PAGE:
Erasmas attends a diplomatic summit where a funeral ceremony is held for those lost on both sides and a peace process begins between the aliens and the Arbrans. On Arbre itself, the Sæcular Power and the avout have agreed to cooperate as equal powers. The Arbrans inaugurate a second "Reconstitution", revising many of the rules that had restricted the work and lifestyle of the avout. Erasmas and his friends begin to build a new concent, open to the outside world and dedicated to Saunt Orolo.

The "Discipline"[edit]

In the novel, avout follow a life path called the Discipline, sometimes referred to as Cartasian Discipline, after Saunt Cartas, the founder of the mathic world. It is a set of rules governing what is (and is not) allowed for avout to know and/or do, and was codified centuries before the time of the story in the Second New Revised Book of Discipline.

Chief among these is that the avout are separated, both mentally and literally, from the Sæculum, or outside world. There are different levels of separation. For example, within a concent, there are different terms of residency. There are 1-, 10-, 100-, and 1,000-year orders. Each of these celebrates "Apert", a festival opening the concent to the outside world and allowing the flow of information between them, on an interval determined by that number. For example, a 10-year order would celebrate Apert once every ten years, remaining isolated otherwise. Likewise, a 100-year order would only celebrate Apert every hundred years, and a 1,000-year order once every 1,000 years. It is an essential part of this that at any time an order celebrates Apert, all orders below it also celebrate Apert. For example, a Millenarian (1,000-year) order would celebrate in the year 3000. Because 3000 is also a multiple of 100, 10, and 1, Centenarian, Decenarian, and Unarian orders would also celebrate. Exceptions to this rule include "hierarchs" (those who administer the concent) who are required to confer with the Sæcular Power on decisions of weight.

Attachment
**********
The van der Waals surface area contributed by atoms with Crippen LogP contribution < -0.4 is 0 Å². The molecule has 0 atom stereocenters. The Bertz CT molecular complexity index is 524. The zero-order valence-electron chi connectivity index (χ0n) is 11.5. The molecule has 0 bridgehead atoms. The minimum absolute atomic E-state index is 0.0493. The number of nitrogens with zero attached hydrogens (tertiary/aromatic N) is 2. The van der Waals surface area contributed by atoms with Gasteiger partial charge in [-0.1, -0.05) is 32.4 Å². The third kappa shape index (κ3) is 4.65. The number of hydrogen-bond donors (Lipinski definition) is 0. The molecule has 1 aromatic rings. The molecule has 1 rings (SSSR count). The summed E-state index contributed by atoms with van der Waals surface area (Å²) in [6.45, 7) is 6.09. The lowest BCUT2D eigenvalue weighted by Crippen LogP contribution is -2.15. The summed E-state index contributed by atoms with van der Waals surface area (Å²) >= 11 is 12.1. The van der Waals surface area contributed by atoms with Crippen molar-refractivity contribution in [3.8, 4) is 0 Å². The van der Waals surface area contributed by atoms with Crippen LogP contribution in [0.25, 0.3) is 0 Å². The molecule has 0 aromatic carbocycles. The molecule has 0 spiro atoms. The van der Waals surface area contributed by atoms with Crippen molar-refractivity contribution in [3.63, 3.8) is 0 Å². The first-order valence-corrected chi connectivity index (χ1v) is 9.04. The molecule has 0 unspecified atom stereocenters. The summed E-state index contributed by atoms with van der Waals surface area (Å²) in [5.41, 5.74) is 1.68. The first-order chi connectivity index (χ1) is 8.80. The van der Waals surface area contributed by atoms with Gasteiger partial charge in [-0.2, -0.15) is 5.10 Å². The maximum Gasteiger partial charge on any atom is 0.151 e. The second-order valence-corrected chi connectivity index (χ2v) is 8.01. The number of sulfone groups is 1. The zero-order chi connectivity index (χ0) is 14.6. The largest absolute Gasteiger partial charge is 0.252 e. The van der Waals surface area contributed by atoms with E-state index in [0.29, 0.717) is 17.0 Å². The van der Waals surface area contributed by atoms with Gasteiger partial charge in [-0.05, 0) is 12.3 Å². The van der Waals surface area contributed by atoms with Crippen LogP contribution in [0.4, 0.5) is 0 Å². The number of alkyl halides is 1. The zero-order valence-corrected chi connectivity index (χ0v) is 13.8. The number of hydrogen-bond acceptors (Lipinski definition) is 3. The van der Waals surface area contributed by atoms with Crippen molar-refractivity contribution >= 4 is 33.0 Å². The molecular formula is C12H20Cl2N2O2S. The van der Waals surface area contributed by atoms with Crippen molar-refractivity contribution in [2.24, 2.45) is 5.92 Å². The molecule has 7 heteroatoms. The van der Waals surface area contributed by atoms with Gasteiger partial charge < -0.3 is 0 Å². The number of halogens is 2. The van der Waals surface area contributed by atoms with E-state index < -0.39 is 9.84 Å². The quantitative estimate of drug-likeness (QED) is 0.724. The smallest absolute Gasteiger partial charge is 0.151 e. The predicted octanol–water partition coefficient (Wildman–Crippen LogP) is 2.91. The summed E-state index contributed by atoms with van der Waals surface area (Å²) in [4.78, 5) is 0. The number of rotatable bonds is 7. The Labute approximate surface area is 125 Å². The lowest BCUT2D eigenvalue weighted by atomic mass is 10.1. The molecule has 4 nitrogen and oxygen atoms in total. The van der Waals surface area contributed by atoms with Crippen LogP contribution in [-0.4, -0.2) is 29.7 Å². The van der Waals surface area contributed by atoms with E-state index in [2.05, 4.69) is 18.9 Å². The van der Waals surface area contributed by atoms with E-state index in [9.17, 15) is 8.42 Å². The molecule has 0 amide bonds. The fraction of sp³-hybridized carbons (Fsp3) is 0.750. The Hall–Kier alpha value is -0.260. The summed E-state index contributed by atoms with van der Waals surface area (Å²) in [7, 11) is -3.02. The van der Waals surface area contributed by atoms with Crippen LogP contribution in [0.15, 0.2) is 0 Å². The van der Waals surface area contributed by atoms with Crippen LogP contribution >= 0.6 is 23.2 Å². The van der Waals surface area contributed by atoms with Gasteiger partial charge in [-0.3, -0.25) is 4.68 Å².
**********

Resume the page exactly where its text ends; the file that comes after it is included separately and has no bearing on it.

The main secondary aspect of the Discipline is that the avout are allowed to own only their "bolt, chord, and sphere". These objects are made with "newmatter" (matter made with a modified atomic structure to be more versatile), and can be made to alter their shape, texture and other physical properties without the use of tools or other outside technologies. The bolt is a length of newmatter fabric and is used as clothing; the chord is a newmatter rope used to secure the bolt; and the sphere is a newmatter balloon of adjustable size, shape and hardness, and serves as a multipurpose tool.

There are several restrictions governing, for example, the use of "sequencing" (genetic engineering), "syntactic devices" (computers), or other "praxis" (technology). Due to the restrictions, avout can only work on an entirely theoretical basis de jure.

Philosophical and scientific content and influences[edit]

Roger Penrose inspired the novel's "Teglon tiles", based on the aperiodic Penrose tiles, and the discussion of the brain as a quantum computer, based on Penrose's The Emperor's New Mind.
A geometric proof of the Pythagorean theorem is written on the side of the alien ship